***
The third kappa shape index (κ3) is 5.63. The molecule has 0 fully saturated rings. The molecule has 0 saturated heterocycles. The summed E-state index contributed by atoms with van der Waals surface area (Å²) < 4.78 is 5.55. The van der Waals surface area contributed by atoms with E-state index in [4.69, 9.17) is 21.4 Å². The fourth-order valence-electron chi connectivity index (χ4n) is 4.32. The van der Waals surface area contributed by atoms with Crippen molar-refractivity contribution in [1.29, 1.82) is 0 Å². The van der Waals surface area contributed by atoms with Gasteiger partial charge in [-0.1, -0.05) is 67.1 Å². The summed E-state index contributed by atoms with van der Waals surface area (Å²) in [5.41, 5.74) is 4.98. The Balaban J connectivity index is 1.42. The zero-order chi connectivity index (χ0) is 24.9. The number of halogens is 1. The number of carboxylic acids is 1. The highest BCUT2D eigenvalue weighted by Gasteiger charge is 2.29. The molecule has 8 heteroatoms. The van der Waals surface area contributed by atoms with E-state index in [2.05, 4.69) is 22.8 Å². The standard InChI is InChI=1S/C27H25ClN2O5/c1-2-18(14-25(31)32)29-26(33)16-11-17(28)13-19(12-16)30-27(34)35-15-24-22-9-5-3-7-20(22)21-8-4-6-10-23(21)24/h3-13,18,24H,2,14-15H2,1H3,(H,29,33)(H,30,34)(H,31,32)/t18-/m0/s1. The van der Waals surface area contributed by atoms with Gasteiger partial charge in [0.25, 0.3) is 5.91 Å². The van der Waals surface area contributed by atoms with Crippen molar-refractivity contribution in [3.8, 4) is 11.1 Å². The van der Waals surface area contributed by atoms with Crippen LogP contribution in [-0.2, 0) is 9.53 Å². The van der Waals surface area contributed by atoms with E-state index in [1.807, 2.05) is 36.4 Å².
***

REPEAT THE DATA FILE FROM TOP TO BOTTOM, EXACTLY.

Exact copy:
The third kappa shape index (κ3) is 5.63. The molecule has 0 fully saturated rings. The molecule has 0 saturated heterocycles. The summed E-state index contributed by atoms with van der Waals surface area (Å²) < 4.78 is 5.55. The van der Waals surface area contributed by atoms with E-state index in [4.69, 9.17) is 21.4 Å². The fourth-order valence-electron chi connectivity index (χ4n) is 4.32. The van der Waals surface area contributed by atoms with Crippen molar-refractivity contribution in [1.29, 1.82) is 0 Å². The van der Waals surface area contributed by atoms with Gasteiger partial charge in [-0.1, -0.05) is 67.1 Å². The summed E-state index contributed by atoms with van der Waals surface area (Å²) in [5.41, 5.74) is 4.98. The Balaban J connectivity index is 1.42. The zero-order chi connectivity index (χ0) is 24.9. The number of halogens is 1. The number of carboxylic acids is 1. The highest BCUT2D eigenvalue weighted by Gasteiger charge is 2.29. The molecule has 8 heteroatoms. The van der Waals surface area contributed by atoms with E-state index in [2.05, 4.69) is 22.8 Å². The standard InChI is InChI=1S/C27H25ClN2O5/c1-2-18(14-25(31)32)29-26(33)16-11-17(28)13-19(12-16)30-27(34)35-15-24-22-9-5-3-7-20(22)21-8-4-6-10-23(21)24/h3-13,18,24H,2,14-15H2,1H3,(H,29,33)(H,30,34)(H,31,32)/t18-/m0/s1. The van der Waals surface area contributed by atoms with Gasteiger partial charge in [0.25, 0.3) is 5.91 Å². The van der Waals surface area contributed by atoms with Crippen molar-refractivity contribution in [3.8, 4) is 11.1 Å². The van der Waals surface area contributed by atoms with Crippen LogP contribution in [-0.2, 0) is 9.53 Å². The van der Waals surface area contributed by atoms with E-state index in [1.807, 2.05) is 36.4 Å².